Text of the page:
In War and Peace and War, Peter Turchin notes the low levels of Asabiyya in Palestine in the wake of the dissolution of the Ottoman Empire (after WW1). And we note the much higher levels of asabiyya amongst the Jewish settlers in Palestine from the 1920s; the eventual result being a revolutionary war of terror; a foundational war which brought about the end of the British Mandate and the creation of the nation state of Israel.
We also note now that asabiyya has declined substantially in the west, and is declining in Israel too. And, as Turchin noted even in 2007, asabiyya has become much more potent in Palestine than it was from the 1920s to 1940s. Indeed we see that Palestinians in the West Bank and especially Gaza are facing an existential crisis from the offensive behaviour of their occupying meta-ethnic foe; and that they are not shrinking from it. Palestinians are documenting their own existential struggle – not clamouring at the Philadelphi Corridor to leave as refugees – and will do so to the last man or woman, or until they prevail. I wouldn’t bet against them.
(We may note that the victims of genocide in Rwanda in 1994 prevailed with minimal outside help – except from Rwandan expatriates – and have created one of the most modern nation states in Africa. Asabiyya must surely be a factor in this remarkable but underappreciated outcome.)
On the matter of secular cycles, these long cycles work as follows in Peter Turchin’s model. Expansion and/or economic development take place when inequality and division is low, when a nation or sovereign territory has low inequality and a sense of common purpose (thanks in part to a diminished elite); that is when asabiyya is high. The second stage of each cycle is characterised by the creation and expansion of new elites, in the wake of a resurgence of more familiar elites; the struggle between elites and non-elites. The third and final stage is the contraction of elite-space, the struggle for supremacy in a context of economic decline; in this stage of the cycle, non-elites quietly rebuild.
In a ‘typical empire’, the cycle can be expected to repeat perhaps twice; asabiyya reestablishes with the absolute fall of some of the elites and the relative fall of those elites which survive, and a new consolidation and growth phase takes place. During the final set of phases, asabiyya builds up outside the empire which has prevailed for centuries.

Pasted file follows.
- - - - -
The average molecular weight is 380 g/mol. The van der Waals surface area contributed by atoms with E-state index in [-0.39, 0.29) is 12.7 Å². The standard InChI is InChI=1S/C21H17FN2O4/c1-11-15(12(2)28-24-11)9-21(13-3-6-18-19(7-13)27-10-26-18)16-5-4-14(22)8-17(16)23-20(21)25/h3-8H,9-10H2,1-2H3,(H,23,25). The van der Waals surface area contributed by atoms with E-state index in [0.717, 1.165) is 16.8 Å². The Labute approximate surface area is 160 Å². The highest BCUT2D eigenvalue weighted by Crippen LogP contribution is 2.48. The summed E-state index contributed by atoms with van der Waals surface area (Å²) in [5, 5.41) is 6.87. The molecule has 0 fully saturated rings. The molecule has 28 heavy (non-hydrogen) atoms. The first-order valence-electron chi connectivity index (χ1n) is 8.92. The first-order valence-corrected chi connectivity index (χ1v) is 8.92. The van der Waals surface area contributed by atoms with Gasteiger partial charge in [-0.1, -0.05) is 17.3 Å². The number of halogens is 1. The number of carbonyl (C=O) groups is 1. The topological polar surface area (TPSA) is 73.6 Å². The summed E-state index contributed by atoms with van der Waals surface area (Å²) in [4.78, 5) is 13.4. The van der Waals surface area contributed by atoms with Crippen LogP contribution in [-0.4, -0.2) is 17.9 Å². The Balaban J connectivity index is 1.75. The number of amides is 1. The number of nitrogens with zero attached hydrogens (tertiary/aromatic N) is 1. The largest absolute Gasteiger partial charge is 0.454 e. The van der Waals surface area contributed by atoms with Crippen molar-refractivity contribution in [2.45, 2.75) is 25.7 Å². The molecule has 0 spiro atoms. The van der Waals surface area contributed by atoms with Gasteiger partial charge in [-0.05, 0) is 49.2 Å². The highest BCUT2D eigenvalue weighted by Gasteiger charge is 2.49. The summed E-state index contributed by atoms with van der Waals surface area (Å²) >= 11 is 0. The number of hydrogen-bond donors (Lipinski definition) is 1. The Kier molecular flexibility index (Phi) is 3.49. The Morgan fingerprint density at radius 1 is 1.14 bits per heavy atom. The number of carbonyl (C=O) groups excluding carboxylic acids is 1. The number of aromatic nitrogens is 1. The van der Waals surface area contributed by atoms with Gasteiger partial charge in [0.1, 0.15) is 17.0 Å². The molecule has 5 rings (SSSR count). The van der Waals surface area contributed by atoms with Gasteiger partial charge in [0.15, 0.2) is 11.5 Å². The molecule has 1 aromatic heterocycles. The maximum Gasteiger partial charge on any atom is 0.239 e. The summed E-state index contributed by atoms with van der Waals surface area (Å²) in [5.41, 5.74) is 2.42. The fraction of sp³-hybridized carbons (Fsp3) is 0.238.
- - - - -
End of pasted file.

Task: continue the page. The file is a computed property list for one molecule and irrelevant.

We can clearly see that asabiyya was high in the post-war western world, for a mixture of reasons; especially: the need for construction of institutions and infrastructure, the acceptance of decolonisation, and the rivalry of the Cold War (including the ‘space race’). Asabiyya took a substantial hit from the 1960s but especially in the 1980s, with the Vietnam War, the neoliberal coup, the untimely reawakening of the Cold War from the late 1970s, the dissolution of the ‘Communist’ enemy (the so-called ‘end of history’) around 1990, and the primacy of global finance.
One interpretation is that the modern world, at least since the 17th century, has been characterised by an Anglo/American empire. (Before that was a ‘Mediterranean empire’, which had three cycles with different overlapping loci: a Byzantine period, an Islamic period, and a Catholic period culminating in the Spanish and Portuguese global empires.) The first dissolution stage of the Anglo/American empire took place in the years from 1776 to 1848; an ‘age of revolutions’. The second dissolution stage took place in the 1930s and 1940s. The third cycle is proving shorter; the expansionary phase from 1948 until 1974, the elitification phase from 1975 (but not until 1985 in Aotearoa New Zealand, with Rob Muldoon holding back the tide) and what could be the beginnings of a dissolution phase – possibly a final dissolution phase (a black swansong, if you will) – from the 2020s.
Keith Rankin (keith at rankin dot nz), trained as an economic historian, is a retired lecturer in Economics and Statistics. He lives in Auckland, New Zealand.